aren’t the same as Rhonda’s or Rashmi’s
on the other side of the partition wall); our
relationships (who do we naturally get along with?) and
our preconceptions, which are too often
When we bring this baggage with us to work,
it’s easy to fall into defensive behavior.
Everybody has hot buttons—a colleague who regularly
infringes on our domain, a superior who’s
unreceptive to our ideas with no explanation why.
Recognizing the hot buttons, figuring out why we’re
sensitive, and talking openly about why it bugs us is
essential to resolving the conflict and moving on.
The real trick in the workplace is to establish
new skills in each individual to consciously alter the
sense of being threatened. “The hardest part about
this is it’s a voluntary decision on the part of
the individual. It can take anywhere from two minutes to
20 years,” says Balestracci.
But there are ways to accelerate the process.
Balestracci recommends developing skills that create a
common bond among co-workers, such as open communication,
honesty and trust. These skills will dispel mixed-up
perceptions and emphasize the sharing of values and
beliefs. But it doesn’t happen overnight. For his
workshops, Balestracci insists on a five-week workshop
schedule, with two-and-a-half-hour sessions broken up by
one week each. “It takes a lot of work to change
individual behavior,” he says. “The idea of
having so much time between sessions seems inconvenient
at first, but after teaching the seminar many times,
it’s clear that participants see the method to the
madness.” Altering beliefs is a slow transition
that starts with awareness, and that’s why
Balestracci emphasizes self-discovery as the greatest
tool for improving quality in the workplace.
To Thine Own Self, Be Honest
As the old saying goes, “Know thyself.”
Know thy motives, recognize thy behavior. In response to
a hot button, defensive behavior is reactionary. Instead,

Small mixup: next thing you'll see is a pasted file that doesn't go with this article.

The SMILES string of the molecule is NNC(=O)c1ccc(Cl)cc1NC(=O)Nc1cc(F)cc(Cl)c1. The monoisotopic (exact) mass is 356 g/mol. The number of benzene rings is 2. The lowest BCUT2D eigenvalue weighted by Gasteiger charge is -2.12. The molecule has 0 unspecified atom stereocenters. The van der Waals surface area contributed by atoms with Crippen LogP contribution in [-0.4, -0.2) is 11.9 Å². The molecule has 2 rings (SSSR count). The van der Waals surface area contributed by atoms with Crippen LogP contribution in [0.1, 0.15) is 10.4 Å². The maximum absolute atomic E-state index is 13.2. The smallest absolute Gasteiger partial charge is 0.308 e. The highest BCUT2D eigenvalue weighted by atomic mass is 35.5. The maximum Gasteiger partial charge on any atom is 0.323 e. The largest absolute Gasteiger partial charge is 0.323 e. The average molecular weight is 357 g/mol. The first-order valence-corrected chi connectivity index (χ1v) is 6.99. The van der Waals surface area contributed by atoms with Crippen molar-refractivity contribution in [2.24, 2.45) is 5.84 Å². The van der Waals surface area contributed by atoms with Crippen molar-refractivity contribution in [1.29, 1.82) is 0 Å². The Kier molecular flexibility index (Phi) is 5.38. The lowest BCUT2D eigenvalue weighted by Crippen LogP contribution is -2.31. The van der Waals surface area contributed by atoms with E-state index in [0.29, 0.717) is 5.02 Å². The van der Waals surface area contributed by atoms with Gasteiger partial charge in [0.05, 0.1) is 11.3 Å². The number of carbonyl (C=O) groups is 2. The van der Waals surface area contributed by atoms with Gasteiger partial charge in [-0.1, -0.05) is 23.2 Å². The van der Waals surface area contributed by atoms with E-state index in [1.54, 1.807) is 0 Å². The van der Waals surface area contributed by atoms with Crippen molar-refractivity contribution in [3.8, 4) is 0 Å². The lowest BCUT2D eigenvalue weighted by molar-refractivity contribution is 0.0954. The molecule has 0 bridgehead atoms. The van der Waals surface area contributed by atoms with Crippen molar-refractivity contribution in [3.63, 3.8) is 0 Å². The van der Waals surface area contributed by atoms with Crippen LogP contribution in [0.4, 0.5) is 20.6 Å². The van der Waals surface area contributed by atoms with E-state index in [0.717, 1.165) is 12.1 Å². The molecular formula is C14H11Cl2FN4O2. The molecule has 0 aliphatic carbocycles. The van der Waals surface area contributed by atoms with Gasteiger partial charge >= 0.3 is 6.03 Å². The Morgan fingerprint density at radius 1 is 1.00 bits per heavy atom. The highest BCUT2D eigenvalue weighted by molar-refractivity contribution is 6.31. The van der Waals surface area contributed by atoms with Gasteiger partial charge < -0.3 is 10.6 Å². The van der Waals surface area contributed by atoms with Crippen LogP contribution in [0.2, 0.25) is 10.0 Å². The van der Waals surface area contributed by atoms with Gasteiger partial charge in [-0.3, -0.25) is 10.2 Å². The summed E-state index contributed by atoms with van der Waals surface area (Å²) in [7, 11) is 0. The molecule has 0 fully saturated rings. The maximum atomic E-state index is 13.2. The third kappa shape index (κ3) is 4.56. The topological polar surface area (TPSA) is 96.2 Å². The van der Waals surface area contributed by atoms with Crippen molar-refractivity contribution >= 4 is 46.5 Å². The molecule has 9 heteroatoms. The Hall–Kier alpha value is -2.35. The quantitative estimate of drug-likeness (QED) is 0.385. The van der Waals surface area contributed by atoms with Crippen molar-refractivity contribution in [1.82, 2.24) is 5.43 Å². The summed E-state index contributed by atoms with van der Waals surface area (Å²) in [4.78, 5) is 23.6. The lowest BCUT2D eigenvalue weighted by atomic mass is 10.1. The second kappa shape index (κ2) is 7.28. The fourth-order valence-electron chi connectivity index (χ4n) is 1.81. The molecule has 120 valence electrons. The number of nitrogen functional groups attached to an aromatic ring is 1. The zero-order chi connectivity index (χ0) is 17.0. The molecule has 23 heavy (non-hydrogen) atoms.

we all need to step back and evaluate what we feel and
why we feel that way. If we acquire the habit of
evaluating our response before we react on it, the
outcome will more likely be what Balestracci refers to as
Above-the-line behavior requires each of us to
deal with our own hot buttons, to identify not only how
other people are contributing to the problem, but how we
contribute to the problem as well. “Identify the
actions you could have taken, and why you didn’t
take them,” Balestracci says. What insights do you
have upon exploring your own preconceptions and beliefs?
What changes can you make? What perceptions and beliefs
are in your way? Most likely, the resulting action you
take, after this kind of self-reflection, will be
Addressing human emotion in the workplace is
essential to a well-functioning environment, and yet it
scares so many people, especially when colleagues are
asked to be honest about emotional issues in face-to-face
workshops. But Balestracci wouldn’t have it any
other way. In his workshops at BlueCross and BlueShield,
officemates sit together and sort through facts and
feelings, learning to be truthful and compassionate in
Balestracci takes a five-step approach to
identifying defensive behavior and making the transition
to above-the-line behavior. Each workshop participant
1. Identify the biggest frustration facing you, and how
you and others have contributed to the problem.
2. Identify specifically how others contributed to the
problem, and then specifically how you contributed.
3. Assume responsibility for the entire situation. What
could you have done to prevent it?
4. Without blaming yourself, why did you decide not to
take actions to prevent the problem?
5. What insights do you have? What changes would you
make? What attitudes and behaviors are in your way?
By participating in the workshops over several
weeks, people ease into new behaviors, take on common
values, and gain healthier perceptions about their
“People learn that above-the-line behavior is
healthy behavior,” says Balestracci. “Taking
responsibility for our own feelings—and the way we
act on them—is a conscious choice, and it’s
based in the realization that the only person we can
change is ourselves.”